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Coronavirus updates, April 23

 

 

Updates related to COVID-19 and its effects on Albuquerque and the rest of NM.

PICTURES


UPDATES
 

7:55 p.m.
Archdiocese sues Small Business Administration

The Archdiocese of Santa Fe on Tuesday filed a federal lawsuit against the U.S. Small Business Administration in an effort to tap into emergency funding.

The archdiocese said Thursday that because it has filed for Chapter 11 bankruptcy, it is precluded from even applying for federal funds Congress authorized to help entities struggling due to the COVID-19 pandemic, according to SBA application forms.

The archdiocese argues that it should qualify for the funding because the intent of the programs is to support regular payroll for employees who are experiencing financial hardship caused by the pandemic.

Church officials note that prior to the coronavirus safety restrictions, its mission was primarily funded by offerings collected during Mass, and without the payroll protection and economic injury disaster money, employee furloughs may be imminent. Churches throughout the archdiocese have remained closed for weeks.

— Rick Nathanson


4:45 p.m.
7 additional deaths, 169 new cases announced in NM

Top state health officials have announced seven additional deaths due to the COVID-19 outbreak, as the disease continues to ravage northwest New Mexico.

The additional deaths bring the state’s death toll to 78. All seven of the deceased were women, and five of the seven lived in counties — McKinley, San Juan and Sandoval — that have had elevated coronavirus infection and fatality rates compared to the rest of the state.

The other two individuals lived in Bernalillo County.

Read more >>

— Dan Boyd


11:35 a.m.
Antibody test coming to New Mexico

Tests to see whether people have antibodies to the coronavirus and are possibly immune will be available in New Mexico in a week or so, health officials said Wednesday.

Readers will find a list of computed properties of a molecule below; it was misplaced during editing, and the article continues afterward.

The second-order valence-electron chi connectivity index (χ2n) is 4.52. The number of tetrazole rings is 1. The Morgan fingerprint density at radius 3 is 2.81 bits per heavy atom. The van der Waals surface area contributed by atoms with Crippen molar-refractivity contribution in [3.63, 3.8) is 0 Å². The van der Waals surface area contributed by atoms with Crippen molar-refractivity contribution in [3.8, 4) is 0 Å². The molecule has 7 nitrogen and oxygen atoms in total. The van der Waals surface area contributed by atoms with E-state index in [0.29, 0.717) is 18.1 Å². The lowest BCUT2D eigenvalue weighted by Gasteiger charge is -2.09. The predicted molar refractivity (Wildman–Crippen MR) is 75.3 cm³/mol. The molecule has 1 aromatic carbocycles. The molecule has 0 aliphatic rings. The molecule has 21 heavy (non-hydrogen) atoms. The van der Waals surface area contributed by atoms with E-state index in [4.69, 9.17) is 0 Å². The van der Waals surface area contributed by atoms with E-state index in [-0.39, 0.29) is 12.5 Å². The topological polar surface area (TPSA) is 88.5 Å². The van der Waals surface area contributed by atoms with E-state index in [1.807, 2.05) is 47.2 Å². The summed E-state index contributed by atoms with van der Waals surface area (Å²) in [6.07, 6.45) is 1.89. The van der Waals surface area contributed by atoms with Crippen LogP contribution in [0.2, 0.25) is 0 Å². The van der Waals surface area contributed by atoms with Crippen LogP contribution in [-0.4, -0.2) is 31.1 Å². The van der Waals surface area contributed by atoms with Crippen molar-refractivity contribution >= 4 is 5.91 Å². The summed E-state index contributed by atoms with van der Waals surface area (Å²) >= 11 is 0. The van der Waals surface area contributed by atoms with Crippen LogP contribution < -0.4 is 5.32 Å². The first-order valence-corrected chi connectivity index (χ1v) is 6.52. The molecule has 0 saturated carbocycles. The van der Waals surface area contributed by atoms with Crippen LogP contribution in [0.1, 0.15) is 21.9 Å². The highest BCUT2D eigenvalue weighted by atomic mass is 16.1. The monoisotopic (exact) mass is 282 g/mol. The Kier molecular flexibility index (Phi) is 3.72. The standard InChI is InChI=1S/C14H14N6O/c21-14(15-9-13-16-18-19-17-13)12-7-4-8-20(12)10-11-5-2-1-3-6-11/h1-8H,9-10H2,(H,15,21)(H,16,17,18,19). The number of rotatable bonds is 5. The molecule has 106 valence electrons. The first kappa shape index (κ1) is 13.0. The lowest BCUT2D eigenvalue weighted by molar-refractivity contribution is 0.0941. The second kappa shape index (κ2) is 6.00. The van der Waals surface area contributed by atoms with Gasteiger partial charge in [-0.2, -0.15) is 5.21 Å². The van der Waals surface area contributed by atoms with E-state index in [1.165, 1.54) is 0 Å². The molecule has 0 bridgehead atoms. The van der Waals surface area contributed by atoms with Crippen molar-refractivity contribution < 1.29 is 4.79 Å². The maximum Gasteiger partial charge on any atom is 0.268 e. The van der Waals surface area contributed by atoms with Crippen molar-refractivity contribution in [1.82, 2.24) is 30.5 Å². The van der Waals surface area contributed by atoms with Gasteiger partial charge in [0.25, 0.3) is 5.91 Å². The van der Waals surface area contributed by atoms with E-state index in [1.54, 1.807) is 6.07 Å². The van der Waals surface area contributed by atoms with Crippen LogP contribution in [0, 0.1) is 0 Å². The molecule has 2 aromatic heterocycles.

The viral testing being done in the state determines whether people currently have COVID-19. An antibody, or serological, test shows whether someone has developed antibodies to the virus, which indicates they’ve already been exposed to it.

It is believed that most people exposed to the coronavirus don’t show symptoms, so such a test could give insight into how the virus has spread among those who didn’t know it, said Dr. Richard Larson, executive vice chancellor of the University of New Mexico Health Sciences Center.

Read more >>

— Ryan Boetel


6:05 a.m.
Navajo Nation COVID-19 cases reach 1,282

The Navajo Nation is reporting a total of 1,282 COVID-19 cases on the reservation, an increase in 76 cases from Tuesday’s report. The current numbers do not include border town cases that were previously being reported by the Navajo Epidemiology Center, which explains why the case totals have fluctuated in recent days. The agencies reported a total of 5,549 negative tests.

There was one additional COVID-19 death reported Wednesday, bringing the disease’s death toll on the reservation to 49. The Navajo Department of Health reports that 32 men and 17 women have died from the disease, with an average age of 65.

Latest data from the New Mexico Department of Health shows Native Americans make up 43.98% of the state’s COVID-19 cases. Native Americans represent about 11% of New Mexico’s population. New Mexico health officials point to extensive testing in tribal communities as one reason for the high percentages. Native Americans represent 14% of Arizona’s COVID-19 cases, according to the Arizona Department of Health Services. In Arizona, Native Americans make up about 5% of the population.

On Wednesday, Swire Coca Cola and the Arizona Department of Emergency and Military Affairs delivered 30,000 liters of bottled water to the Navajo Nation. President Jonathan Nez, who is no longer in self-isolation following exposure to a COVID-19-positive individual, oversaw arrival of the water shipments in the Navajo capital of Window Rock, Arizona. A news release said the bottled water will be distributed to health care workers, first responders and citizens in need.

Last week, Durango Coca Cola delivered 13,000 liters of bottled water to the Navajo community of Sheep Springs, New Mexico.

The main Navajo Health Command Operations Center number is (928) 871-7014.

How you can help >>

— Theresa Davis

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